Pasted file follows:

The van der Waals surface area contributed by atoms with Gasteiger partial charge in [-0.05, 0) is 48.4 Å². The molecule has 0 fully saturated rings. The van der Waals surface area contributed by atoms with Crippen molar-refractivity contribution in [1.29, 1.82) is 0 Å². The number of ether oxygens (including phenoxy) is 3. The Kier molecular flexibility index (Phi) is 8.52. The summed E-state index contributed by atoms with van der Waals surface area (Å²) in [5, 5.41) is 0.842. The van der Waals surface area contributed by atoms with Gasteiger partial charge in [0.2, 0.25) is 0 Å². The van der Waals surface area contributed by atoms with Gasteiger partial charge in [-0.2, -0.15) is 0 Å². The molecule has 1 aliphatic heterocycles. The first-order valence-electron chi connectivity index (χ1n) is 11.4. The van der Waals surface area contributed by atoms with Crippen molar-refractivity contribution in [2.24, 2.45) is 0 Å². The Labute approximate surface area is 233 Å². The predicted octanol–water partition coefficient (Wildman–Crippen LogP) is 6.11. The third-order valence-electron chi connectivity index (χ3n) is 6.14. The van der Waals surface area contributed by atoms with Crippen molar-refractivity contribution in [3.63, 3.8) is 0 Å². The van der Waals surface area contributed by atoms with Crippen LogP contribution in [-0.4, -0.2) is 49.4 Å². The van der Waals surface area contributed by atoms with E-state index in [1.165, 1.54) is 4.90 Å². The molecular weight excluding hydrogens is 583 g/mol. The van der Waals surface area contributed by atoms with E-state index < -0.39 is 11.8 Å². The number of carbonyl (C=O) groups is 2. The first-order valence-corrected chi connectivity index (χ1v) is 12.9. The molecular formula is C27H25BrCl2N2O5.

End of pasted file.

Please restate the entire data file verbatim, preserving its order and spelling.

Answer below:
The van der Waals surface area contributed by atoms with Gasteiger partial charge in [-0.05, 0) is 48.4 Å². The molecule has 0 fully saturated rings. The van der Waals surface area contributed by atoms with Crippen molar-refractivity contribution in [1.29, 1.82) is 0 Å². The number of ether oxygens (including phenoxy) is 3. The Kier molecular flexibility index (Phi) is 8.52. The summed E-state index contributed by atoms with van der Waals surface area (Å²) in [5, 5.41) is 0.842. The van der Waals surface area contributed by atoms with Gasteiger partial charge in [0.2, 0.25) is 0 Å². The van der Waals surface area contributed by atoms with Gasteiger partial charge in [-0.2, -0.15) is 0 Å². The molecule has 1 aliphatic heterocycles. The first-order valence-electron chi connectivity index (χ1n) is 11.4. The van der Waals surface area contributed by atoms with Crippen molar-refractivity contribution in [2.24, 2.45) is 0 Å². The Labute approximate surface area is 233 Å². The predicted octanol–water partition coefficient (Wildman–Crippen LogP) is 6.11. The third-order valence-electron chi connectivity index (χ3n) is 6.14. The van der Waals surface area contributed by atoms with Crippen molar-refractivity contribution in [3.63, 3.8) is 0 Å². The van der Waals surface area contributed by atoms with Crippen LogP contribution in [-0.4, -0.2) is 49.4 Å². The van der Waals surface area contributed by atoms with E-state index in [1.165, 1.54) is 4.90 Å². The molecular weight excluding hydrogens is 583 g/mol. The van der Waals surface area contributed by atoms with E-state index < -0.39 is 11.8 Å². The number of carbonyl (C=O) groups is 2. The first-order valence-corrected chi connectivity index (χ1v) is 12.9. The molecular formula is C27H25BrCl2N2O5.